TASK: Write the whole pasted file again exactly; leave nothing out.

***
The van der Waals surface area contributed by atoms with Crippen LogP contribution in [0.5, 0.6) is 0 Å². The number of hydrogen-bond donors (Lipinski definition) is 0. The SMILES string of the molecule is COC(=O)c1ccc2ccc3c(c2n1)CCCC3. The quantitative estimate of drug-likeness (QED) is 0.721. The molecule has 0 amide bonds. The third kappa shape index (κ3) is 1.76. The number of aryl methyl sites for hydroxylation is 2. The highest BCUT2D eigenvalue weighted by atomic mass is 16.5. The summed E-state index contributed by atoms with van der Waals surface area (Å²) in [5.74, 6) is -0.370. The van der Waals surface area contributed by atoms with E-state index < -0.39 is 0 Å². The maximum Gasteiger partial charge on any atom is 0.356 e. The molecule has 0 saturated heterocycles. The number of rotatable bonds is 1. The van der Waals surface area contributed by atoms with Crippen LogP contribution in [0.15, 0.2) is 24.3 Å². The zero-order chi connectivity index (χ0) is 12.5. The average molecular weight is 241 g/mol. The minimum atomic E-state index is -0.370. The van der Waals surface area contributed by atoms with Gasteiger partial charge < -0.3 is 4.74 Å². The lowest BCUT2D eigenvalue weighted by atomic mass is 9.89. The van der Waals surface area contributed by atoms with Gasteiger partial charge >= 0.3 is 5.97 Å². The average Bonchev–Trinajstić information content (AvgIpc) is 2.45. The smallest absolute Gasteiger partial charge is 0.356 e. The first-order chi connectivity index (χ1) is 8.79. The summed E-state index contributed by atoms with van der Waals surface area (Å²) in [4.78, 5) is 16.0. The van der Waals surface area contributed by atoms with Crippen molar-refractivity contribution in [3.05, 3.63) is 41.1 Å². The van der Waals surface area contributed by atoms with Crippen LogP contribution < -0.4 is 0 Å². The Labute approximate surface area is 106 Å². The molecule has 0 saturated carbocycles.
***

The van der Waals surface area contributed by atoms with Crippen LogP contribution in [0.5, 0.6) is 0 Å². The number of hydrogen-bond donors (Lipinski definition) is 0. The SMILES string of the molecule is COC(=O)c1ccc2ccc3c(c2n1)CCCC3. The quantitative estimate of drug-likeness (QED) is 0.721. The molecule has 0 amide bonds. The third kappa shape index (κ3) is 1.76. The number of aryl methyl sites for hydroxylation is 2. The highest BCUT2D eigenvalue weighted by atomic mass is 16.5. The summed E-state index contributed by atoms with van der Waals surface area (Å²) in [5.74, 6) is -0.370. The van der Waals surface area contributed by atoms with E-state index < -0.39 is 0 Å². The maximum Gasteiger partial charge on any atom is 0.356 e. The molecule has 0 saturated heterocycles. The number of rotatable bonds is 1. The van der Waals surface area contributed by atoms with Crippen LogP contribution in [0.15, 0.2) is 24.3 Å². The zero-order chi connectivity index (χ0) is 12.5. The average molecular weight is 241 g/mol. The minimum atomic E-state index is -0.370. The van der Waals surface area contributed by atoms with Gasteiger partial charge < -0.3 is 4.74 Å². The lowest BCUT2D eigenvalue weighted by atomic mass is 9.89. The van der Waals surface area contributed by atoms with Gasteiger partial charge >= 0.3 is 5.97 Å². The average Bonchev–Trinajstić information content (AvgIpc) is 2.45. The smallest absolute Gasteiger partial charge is 0.356 e. The first-order chi connectivity index (χ1) is 8.79. The summed E-state index contributed by atoms with van der Waals surface area (Å²) in [4.78, 5) is 16.0. The van der Waals surface area contributed by atoms with Crippen molar-refractivity contribution in [3.05, 3.63) is 41.1 Å². The van der Waals surface area contributed by atoms with Crippen LogP contribution < -0.4 is 0 Å². The Labute approximate surface area is 106 Å². The molecule has 0 saturated carbocycles.